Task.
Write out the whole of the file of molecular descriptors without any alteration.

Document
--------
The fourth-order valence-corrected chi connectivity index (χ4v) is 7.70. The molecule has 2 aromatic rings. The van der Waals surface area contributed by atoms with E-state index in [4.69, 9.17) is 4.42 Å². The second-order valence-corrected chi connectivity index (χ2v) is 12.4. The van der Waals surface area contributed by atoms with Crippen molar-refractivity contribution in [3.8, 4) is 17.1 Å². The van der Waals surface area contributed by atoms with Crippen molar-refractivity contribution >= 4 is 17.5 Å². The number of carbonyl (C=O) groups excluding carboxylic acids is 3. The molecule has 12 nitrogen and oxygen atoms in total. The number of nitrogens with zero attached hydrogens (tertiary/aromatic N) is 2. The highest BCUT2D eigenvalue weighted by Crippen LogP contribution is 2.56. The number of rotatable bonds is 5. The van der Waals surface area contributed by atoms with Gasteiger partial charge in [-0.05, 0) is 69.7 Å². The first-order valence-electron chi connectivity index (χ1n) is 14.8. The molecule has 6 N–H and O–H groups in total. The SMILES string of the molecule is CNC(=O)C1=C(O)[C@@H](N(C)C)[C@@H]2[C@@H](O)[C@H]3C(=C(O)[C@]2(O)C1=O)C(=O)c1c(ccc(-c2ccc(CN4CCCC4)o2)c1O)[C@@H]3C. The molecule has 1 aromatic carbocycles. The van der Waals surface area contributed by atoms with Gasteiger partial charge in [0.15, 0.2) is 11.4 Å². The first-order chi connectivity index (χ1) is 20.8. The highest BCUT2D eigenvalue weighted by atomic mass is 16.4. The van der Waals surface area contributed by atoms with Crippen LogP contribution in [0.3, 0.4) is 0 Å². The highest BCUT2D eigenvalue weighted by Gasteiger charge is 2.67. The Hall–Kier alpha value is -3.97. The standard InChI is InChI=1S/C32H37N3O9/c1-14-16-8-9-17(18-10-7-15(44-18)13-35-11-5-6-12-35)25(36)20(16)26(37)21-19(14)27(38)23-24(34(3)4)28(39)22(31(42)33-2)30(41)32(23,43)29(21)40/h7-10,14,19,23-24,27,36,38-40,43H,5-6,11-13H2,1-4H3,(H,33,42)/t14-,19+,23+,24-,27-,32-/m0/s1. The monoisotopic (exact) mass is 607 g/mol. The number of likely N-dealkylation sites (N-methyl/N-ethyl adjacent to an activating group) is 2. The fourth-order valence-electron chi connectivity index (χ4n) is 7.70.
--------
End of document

The fourth-order valence-corrected chi connectivity index (χ4v) is 7.70. The molecule has 2 aromatic rings. The van der Waals surface area contributed by atoms with E-state index in [4.69, 9.17) is 4.42 Å². The second-order valence-corrected chi connectivity index (χ2v) is 12.4. The van der Waals surface area contributed by atoms with Crippen molar-refractivity contribution in [3.8, 4) is 17.1 Å². The van der Waals surface area contributed by atoms with Crippen molar-refractivity contribution >= 4 is 17.5 Å². The number of carbonyl (C=O) groups excluding carboxylic acids is 3. The molecule has 12 nitrogen and oxygen atoms in total. The number of nitrogens with zero attached hydrogens (tertiary/aromatic N) is 2. The highest BCUT2D eigenvalue weighted by Crippen LogP contribution is 2.56. The number of rotatable bonds is 5. The van der Waals surface area contributed by atoms with Gasteiger partial charge in [-0.05, 0) is 69.7 Å². The first-order valence-electron chi connectivity index (χ1n) is 14.8. The molecule has 6 N–H and O–H groups in total. The SMILES string of the molecule is CNC(=O)C1=C(O)[C@@H](N(C)C)[C@@H]2[C@@H](O)[C@H]3C(=C(O)[C@]2(O)C1=O)C(=O)c1c(ccc(-c2ccc(CN4CCCC4)o2)c1O)[C@@H]3C. The molecule has 1 aromatic carbocycles. The van der Waals surface area contributed by atoms with Gasteiger partial charge in [0.15, 0.2) is 11.4 Å². The first-order chi connectivity index (χ1) is 20.8. The highest BCUT2D eigenvalue weighted by atomic mass is 16.4. The van der Waals surface area contributed by atoms with Crippen LogP contribution in [0.3, 0.4) is 0 Å². The highest BCUT2D eigenvalue weighted by Gasteiger charge is 2.67. The Hall–Kier alpha value is -3.97. The standard InChI is InChI=1S/C32H37N3O9/c1-14-16-8-9-17(18-10-7-15(44-18)13-35-11-5-6-12-35)25(36)20(16)26(37)21-19(14)27(38)23-24(34(3)4)28(39)22(31(42)33-2)30(41)32(23,43)29(21)40/h7-10,14,19,23-24,27,36,38-40,43H,5-6,11-13H2,1-4H3,(H,33,42)/t14-,19+,23+,24-,27-,32-/m0/s1. The monoisotopic (exact) mass is 607 g/mol. The number of likely N-dealkylation sites (N-methyl/N-ethyl adjacent to an activating group) is 2. The fourth-order valence-electron chi connectivity index (χ4n) is 7.70.